Understanding Appraisals

Buying a house can be the most important transaction most people could ever consider. Whether it's where you raise your family, a second vacation home or a rental fixer upper, purchasing real property is a detailed transaction that requires multiple parties to pull it all off.

It's likely you are familiar with the parties taking part in the transaction. The real estate agent is the most familiar face in the exchange. Next, the lender provides the financial capital needed to fund the transaction. And ensuring all requirements of the transaction are completed and that the title is clear to transfer to the buyer from the seller is the title company.

To learn more about appraising, click here to see a short video or call us today to talk about your specific property.

So, what party makes sure the value of the property is consistent with the amount being paid? This is where the appraiser comes in. We provide an unbiased opinion of what a buyer could expect to pay — or a seller receive — for a parcel of real estate, where both buyer and seller are informed parties. A licensed, certified, professional appraiser from City Appraisal Services will ensure, you as an interested party, are informed.

Appraisals begin with the inspection

To determine the true status of the property, it's our responsibility to first complete a thorough inspection. We must actually see features, such as the number of bedrooms and bathrooms, the location, and so on, to ensure they truly are there and are in the condition a typical buyer would expect them to be. To ensure the stated square footage has not been misrepresented and describe the layout of the property, the inspection often includes creating a sketch of the floorplan. Most importantly, we identify any obvious features - or defects - that would have an impact on the value of the house.

Once the site has been inspected, we use two or three approaches to determining the value of the property: a paired sales analysis, a replacement cost calculation, and an income approach when rental properties are prevalent.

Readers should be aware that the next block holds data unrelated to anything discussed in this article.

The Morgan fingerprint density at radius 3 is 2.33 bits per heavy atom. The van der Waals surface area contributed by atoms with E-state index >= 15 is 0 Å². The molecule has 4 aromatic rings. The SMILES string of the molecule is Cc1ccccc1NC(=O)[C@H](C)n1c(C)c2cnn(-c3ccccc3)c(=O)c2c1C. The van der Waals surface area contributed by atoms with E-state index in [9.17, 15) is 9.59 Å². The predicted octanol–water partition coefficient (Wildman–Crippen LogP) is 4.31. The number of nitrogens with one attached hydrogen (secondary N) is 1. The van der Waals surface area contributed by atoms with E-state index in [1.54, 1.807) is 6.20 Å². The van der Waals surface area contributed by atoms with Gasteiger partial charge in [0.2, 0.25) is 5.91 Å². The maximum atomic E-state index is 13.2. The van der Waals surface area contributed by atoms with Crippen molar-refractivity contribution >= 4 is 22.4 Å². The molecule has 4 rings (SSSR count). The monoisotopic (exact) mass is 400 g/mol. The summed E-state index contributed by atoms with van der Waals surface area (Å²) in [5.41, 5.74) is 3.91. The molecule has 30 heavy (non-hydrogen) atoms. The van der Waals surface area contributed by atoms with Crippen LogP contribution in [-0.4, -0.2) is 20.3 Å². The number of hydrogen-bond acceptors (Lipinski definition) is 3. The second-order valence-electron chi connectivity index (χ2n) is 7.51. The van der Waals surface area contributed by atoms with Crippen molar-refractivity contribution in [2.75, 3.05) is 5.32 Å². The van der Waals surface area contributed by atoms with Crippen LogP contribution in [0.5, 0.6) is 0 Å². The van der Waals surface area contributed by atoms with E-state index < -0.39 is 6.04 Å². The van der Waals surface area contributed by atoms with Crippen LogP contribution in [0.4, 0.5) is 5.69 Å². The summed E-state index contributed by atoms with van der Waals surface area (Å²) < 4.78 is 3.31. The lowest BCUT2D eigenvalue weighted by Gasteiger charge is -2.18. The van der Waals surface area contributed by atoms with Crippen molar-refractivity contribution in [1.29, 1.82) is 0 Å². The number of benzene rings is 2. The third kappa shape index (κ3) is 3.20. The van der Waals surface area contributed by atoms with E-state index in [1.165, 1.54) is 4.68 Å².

Cost Approach

This is where the appraiser gathers information on local building costs, labor rates and other elements to figure out how much it would cost to construct a property comparable to the one being appraised. This estimate commonly sets the upper limit on what a property would sell for. The cost approach is also the least used predictor of value.

Analyzing Comparable Sales

Appraisers get to know the subdivisions in which they appraise. They thoroughly understand the value of particular features to the homeowners of that area. Then, the appraiser researches recent sales in close proximity to the subject and finds properties which are 'comparable' to the home at hand. By assigning a dollar value to certain items such as upgraded appliances, extra bathrooms, additional living area, quality of construction, lot size, we add or subtract from each comparable's sales price so that they are more accurately in line with the features of subject.

  • For example, if the comparable property has a fireplace and the subject doesn't, the appraiser may subtract the value of a fireplace from the sales price of the comparable.
  • If the subject has an extra half-bathroom and the comparable does not, the appraiser might add a certain amount to the comparable property.

An opinion of what the subject could sell for can only be determined once all differences between the comps and the subject have been evaluated. At City Appraisal Services, we are an authority in knowing the value of real estate features in San Jose and Santa Clara County neighborhoods. The sales comparison approach to value is typically awarded the most weight when an appraisal is for a real estate exchange.

Valuation Using the Income Approach

In the case of income producing properties - rental houses for example - the appraiser may use an additional approach to value. In this situation, the amount of income the real estate generates is factored in with other rents in the area for comparable properties to give an indicator of the current value.

Coming Up With The Final Value

Combining information from all applicable approaches, the appraiser is then ready to put down an estimated market value for the subject property. The estimate of value at the bottom of the appraisal report is not necessarily the final sales price even though it is likely the best indication of what a property is worth. Depending on the individual circumstances of the buyer or seller, their level of urgency or a buyer's desire for that exact property, the closing price of a home can always be driven up or down.But the appraised value is often used as a guideline for lenders who don't want to loan a buyer more money than the property is actually worth. At the end of the day, an appraiser from City Appraisal Services will guarantee you attain the most accurate property value, so you can make wise real estate decisions.